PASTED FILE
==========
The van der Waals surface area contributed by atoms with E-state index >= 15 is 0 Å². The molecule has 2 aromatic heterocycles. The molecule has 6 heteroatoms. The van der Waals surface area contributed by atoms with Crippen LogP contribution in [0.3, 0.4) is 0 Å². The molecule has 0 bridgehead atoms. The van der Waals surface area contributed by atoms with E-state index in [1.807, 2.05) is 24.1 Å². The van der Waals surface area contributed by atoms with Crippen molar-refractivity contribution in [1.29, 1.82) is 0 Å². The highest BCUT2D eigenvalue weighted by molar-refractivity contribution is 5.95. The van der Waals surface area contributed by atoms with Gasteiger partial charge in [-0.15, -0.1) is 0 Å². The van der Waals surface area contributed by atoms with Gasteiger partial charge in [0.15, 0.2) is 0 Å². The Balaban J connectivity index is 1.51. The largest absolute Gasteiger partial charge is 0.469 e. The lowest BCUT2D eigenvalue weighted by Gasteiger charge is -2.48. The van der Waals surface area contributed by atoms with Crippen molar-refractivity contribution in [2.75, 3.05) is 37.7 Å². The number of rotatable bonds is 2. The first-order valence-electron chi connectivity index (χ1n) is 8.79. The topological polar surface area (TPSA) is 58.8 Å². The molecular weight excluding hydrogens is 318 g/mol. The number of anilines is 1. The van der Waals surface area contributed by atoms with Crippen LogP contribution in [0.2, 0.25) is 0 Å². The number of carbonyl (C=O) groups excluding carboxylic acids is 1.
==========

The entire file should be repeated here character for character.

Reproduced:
The van der Waals surface area contributed by atoms with E-state index >= 15 is 0 Å². The molecule has 2 aromatic heterocycles. The molecule has 6 heteroatoms. The van der Waals surface area contributed by atoms with Crippen LogP contribution in [0.3, 0.4) is 0 Å². The molecule has 0 bridgehead atoms. The van der Waals surface area contributed by atoms with E-state index in [1.807, 2.05) is 24.1 Å². The van der Waals surface area contributed by atoms with Crippen molar-refractivity contribution in [1.29, 1.82) is 0 Å². The highest BCUT2D eigenvalue weighted by molar-refractivity contribution is 5.95. The van der Waals surface area contributed by atoms with Gasteiger partial charge in [-0.15, -0.1) is 0 Å². The van der Waals surface area contributed by atoms with Gasteiger partial charge in [0.15, 0.2) is 0 Å². The Balaban J connectivity index is 1.51. The largest absolute Gasteiger partial charge is 0.469 e. The lowest BCUT2D eigenvalue weighted by Gasteiger charge is -2.48. The van der Waals surface area contributed by atoms with Crippen molar-refractivity contribution in [2.75, 3.05) is 37.7 Å². The number of rotatable bonds is 2. The first-order valence-electron chi connectivity index (χ1n) is 8.79. The topological polar surface area (TPSA) is 58.8 Å². The molecular weight excluding hydrogens is 318 g/mol. The number of anilines is 1. The van der Waals surface area contributed by atoms with Crippen LogP contribution in [0.2, 0.25) is 0 Å². The number of carbonyl (C=O) groups excluding carboxylic acids is 1.